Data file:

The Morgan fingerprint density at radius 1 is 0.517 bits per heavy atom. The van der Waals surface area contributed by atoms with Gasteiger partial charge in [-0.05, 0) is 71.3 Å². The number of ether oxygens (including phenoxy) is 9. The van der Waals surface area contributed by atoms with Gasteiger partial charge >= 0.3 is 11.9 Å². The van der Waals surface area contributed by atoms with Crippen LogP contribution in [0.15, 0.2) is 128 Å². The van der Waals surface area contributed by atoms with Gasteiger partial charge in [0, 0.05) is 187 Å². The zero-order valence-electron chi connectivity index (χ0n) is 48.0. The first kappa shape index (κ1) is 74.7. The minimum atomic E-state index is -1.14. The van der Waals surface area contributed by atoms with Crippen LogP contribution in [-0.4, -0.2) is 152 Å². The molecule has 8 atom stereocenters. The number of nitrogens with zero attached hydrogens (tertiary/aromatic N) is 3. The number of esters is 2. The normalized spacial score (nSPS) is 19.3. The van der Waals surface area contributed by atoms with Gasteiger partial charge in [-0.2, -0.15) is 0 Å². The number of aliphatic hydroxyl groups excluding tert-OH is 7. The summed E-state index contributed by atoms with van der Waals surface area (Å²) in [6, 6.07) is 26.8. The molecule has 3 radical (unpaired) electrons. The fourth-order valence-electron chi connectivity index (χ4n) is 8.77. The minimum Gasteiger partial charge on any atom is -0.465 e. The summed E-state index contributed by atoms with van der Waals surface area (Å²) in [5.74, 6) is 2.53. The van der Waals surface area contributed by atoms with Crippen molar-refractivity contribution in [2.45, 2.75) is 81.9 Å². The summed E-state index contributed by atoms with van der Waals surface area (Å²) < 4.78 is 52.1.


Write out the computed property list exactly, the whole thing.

The Morgan fingerprint density at radius 1 is 0.517 bits per heavy atom. The van der Waals surface area contributed by atoms with Gasteiger partial charge in [-0.05, 0) is 71.3 Å². The number of ether oxygens (including phenoxy) is 9. The van der Waals surface area contributed by atoms with Gasteiger partial charge >= 0.3 is 11.9 Å². The van der Waals surface area contributed by atoms with Crippen LogP contribution in [0.15, 0.2) is 128 Å². The van der Waals surface area contributed by atoms with Gasteiger partial charge in [0, 0.05) is 187 Å². The zero-order valence-electron chi connectivity index (χ0n) is 48.0. The first kappa shape index (κ1) is 74.7. The minimum atomic E-state index is -1.14. The van der Waals surface area contributed by atoms with Crippen LogP contribution in [-0.4, -0.2) is 152 Å². The molecule has 8 atom stereocenters. The number of nitrogens with zero attached hydrogens (tertiary/aromatic N) is 3. The number of esters is 2. The normalized spacial score (nSPS) is 19.3. The van der Waals surface area contributed by atoms with Gasteiger partial charge in [-0.2, -0.15) is 0 Å². The number of aliphatic hydroxyl groups excluding tert-OH is 7. The summed E-state index contributed by atoms with van der Waals surface area (Å²) in [6, 6.07) is 26.8. The molecule has 3 radical (unpaired) electrons. The fourth-order valence-electron chi connectivity index (χ4n) is 8.77. The minimum Gasteiger partial charge on any atom is -0.465 e. The summed E-state index contributed by atoms with van der Waals surface area (Å²) in [5.74, 6) is 2.53. The van der Waals surface area contributed by atoms with Crippen molar-refractivity contribution in [2.45, 2.75) is 81.9 Å². The summed E-state index contributed by atoms with van der Waals surface area (Å²) < 4.78 is 52.1.